Thinking Errors

It’s kind of obvious, when you put it this way https://theconversation.com/the-thinking-error-at-the-root-of-science-denial-96099
This could be posted in any sub-forum, pseudo-science, religion, or here. This boils down the non-scientific thought process to a simple notion of dichotomous thinking; either it’s true or not true. Once you accept that, if there is one flaw in a theory, the whole thing is blown, all of science is a lie, and you can turn it around and accept any slightly true observation as confirmation of your pet theory being true.
The comparison to mental illness is frightening, and that does not work well in conversation. Calling someone “crazy” or even just a “conspiracy theorist” tends to throw the conversation off the rails. But this is the loop I’ve been stuck in a few times here, or other forums or sometimes in person. I keep responding to their random facts, either debunking them, or showing how they don’t support the overall theory. They don’t care, they just keep throwing stuff out there.
I’m hoping there’s some way to apply this analysis.

The article from my experience is absolutely true.
I would use TED speech of professor Dawkins as an example:
https://youtu.be/VxGMqKCcN6A?t=11m52s
“Asteroid theory” deniers used to mock scientists with notion they have “belief” in it, not that they speak about know proofs for the theory.
Most commonly is proof mistaken as an opinion, and vice-versa, opinions are presented as to have same value in discussion as proven facts. Belief is confused with conviction and vice versa. All this stems from “black and white” fallacy, where believers seek and supposedly find “absolute truth”, without any wiggle room.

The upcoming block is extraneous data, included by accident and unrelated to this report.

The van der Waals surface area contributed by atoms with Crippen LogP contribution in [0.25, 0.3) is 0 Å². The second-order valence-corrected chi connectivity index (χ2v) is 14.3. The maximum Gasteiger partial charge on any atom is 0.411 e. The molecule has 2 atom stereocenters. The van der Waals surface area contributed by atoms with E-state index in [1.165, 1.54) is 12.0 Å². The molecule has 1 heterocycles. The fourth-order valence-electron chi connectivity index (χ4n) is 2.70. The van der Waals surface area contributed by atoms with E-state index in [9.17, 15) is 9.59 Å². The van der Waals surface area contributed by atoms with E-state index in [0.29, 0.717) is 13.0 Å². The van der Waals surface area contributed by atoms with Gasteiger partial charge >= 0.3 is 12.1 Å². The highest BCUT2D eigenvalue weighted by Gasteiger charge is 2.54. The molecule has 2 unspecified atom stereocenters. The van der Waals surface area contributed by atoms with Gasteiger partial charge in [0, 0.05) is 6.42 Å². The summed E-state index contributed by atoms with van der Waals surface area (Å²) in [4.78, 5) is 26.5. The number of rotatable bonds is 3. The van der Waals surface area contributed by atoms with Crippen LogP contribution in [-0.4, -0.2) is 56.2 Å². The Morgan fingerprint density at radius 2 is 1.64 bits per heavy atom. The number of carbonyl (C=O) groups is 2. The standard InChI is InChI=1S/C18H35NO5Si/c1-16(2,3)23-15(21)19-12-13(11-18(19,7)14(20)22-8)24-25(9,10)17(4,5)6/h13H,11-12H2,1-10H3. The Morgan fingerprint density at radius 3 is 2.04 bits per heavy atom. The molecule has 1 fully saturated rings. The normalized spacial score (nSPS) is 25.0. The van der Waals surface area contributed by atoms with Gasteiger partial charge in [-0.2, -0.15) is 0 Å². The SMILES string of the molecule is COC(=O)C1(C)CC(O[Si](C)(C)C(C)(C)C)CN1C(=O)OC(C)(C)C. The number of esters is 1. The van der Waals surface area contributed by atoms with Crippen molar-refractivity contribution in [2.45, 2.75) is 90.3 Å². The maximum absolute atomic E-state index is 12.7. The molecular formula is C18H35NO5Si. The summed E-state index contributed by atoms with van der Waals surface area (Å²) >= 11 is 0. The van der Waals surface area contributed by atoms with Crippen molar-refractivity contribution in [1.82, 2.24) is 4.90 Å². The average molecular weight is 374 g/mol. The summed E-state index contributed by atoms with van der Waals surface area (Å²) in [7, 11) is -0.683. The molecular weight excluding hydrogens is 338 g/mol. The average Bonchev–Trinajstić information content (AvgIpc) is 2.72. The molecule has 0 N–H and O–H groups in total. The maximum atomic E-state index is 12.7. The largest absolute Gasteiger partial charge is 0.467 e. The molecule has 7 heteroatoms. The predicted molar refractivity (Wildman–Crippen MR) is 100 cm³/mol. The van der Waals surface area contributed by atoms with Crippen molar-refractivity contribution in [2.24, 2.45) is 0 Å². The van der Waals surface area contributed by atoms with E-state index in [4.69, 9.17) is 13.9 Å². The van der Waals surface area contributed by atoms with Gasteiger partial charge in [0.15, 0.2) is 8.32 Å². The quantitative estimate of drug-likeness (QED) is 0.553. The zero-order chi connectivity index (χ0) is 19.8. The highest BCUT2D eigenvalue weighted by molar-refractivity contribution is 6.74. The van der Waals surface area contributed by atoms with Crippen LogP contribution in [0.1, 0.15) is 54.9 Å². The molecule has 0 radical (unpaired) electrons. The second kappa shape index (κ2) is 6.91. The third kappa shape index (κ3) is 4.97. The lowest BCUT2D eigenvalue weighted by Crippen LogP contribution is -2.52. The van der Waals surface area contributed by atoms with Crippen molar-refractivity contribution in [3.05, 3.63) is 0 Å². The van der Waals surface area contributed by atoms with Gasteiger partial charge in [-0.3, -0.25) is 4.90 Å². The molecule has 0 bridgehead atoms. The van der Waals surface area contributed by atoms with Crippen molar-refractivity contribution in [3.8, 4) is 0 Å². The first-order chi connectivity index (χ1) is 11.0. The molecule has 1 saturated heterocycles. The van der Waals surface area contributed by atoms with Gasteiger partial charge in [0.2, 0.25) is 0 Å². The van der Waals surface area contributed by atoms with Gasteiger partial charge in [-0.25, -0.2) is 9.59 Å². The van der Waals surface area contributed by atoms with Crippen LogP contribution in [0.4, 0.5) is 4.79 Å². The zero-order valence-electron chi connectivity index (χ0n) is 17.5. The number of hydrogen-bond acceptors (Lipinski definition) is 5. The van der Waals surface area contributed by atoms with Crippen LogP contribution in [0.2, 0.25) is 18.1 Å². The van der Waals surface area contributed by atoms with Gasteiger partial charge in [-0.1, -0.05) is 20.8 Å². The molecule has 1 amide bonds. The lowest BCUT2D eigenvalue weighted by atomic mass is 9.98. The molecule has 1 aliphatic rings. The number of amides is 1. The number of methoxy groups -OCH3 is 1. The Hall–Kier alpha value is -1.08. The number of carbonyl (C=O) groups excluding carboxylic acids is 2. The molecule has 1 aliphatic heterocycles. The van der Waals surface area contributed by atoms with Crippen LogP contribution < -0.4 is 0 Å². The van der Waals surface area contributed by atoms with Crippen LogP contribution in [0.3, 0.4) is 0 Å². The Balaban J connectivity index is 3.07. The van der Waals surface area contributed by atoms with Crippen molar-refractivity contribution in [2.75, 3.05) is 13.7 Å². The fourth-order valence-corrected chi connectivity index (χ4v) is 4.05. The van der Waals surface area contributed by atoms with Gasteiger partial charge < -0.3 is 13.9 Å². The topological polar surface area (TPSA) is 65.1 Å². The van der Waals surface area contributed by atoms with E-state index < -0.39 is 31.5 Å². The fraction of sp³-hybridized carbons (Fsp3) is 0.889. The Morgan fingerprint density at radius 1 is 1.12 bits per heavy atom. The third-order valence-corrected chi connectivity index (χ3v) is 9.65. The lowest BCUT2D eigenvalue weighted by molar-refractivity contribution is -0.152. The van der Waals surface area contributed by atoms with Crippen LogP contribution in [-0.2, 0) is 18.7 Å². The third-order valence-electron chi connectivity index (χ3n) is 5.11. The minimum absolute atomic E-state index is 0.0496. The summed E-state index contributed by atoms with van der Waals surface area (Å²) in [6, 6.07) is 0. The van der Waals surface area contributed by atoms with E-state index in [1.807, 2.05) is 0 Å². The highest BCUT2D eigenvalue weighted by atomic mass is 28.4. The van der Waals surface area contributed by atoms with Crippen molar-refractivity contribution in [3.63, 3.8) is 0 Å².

LIke ma recent discussion with a guy who knows nothing about Czechoslovakia, and he went off the rails when he consistently maintained his lies.

Aside from the author’s psychobabble, I agree with what he’s describing and it is a problem when trying to communicate with people that are genuinely interested in the material but just unaware of the details; the problem seems to be most people you argue with are not like that.
IMO nothing can really be done about. I think that because scientists or scientifically-inclined laypeople are often poor socializers, they don’t see that most humans by nature aren’t scientific thinkers and they especially aren’t interested in dry, nuanced explanations on topics they’re probably not very interested in to begin with. Their disagreement stems mainly from an emotional source which is difficult to tap into.

So, we live in Idiocracy, that’s it?

So, we live in Idiocracy, that's it?
Sadly it does feel like that a lot. Though don't underestimate apathy, insecurity, fear, self-defensiveness?
Aside from the author’s psychobabble, I agree with what he’s describing and it is a problem when trying to communicate with people that are genuinely interested in the material but just unaware of the details; the problem seems to be most people you argue with are not like that. IMO nothing can really be done about. I think that because scientists or scientifically-inclined laypeople are often poor socializers, they don’t see that most humans by nature aren’t scientific thinkers and they especially aren’t interested in dry, nuanced explanations on topics they’re probably not very interested in to begin with. Their disagreement stems mainly from an emotional source which is difficult to tap into.
I disagree with "poor socializers" part. https://www.youtube.com/watch?v=hNe1HR8xkg8 https://www.youtube.com/watch?v=cjsoX9ZMtnw I happen to know that many people on both videos are from overlapping groups of people (i know some personally), a lot of them knows Hitchens, Dawkins and are fans into sci-fi and real science. They just dont happen to profess their conviction towards real-life politics and social life. Which is a problem. I attribute that to overall shyness, which does not seem to affect people who make bold public statements about pseudoscience.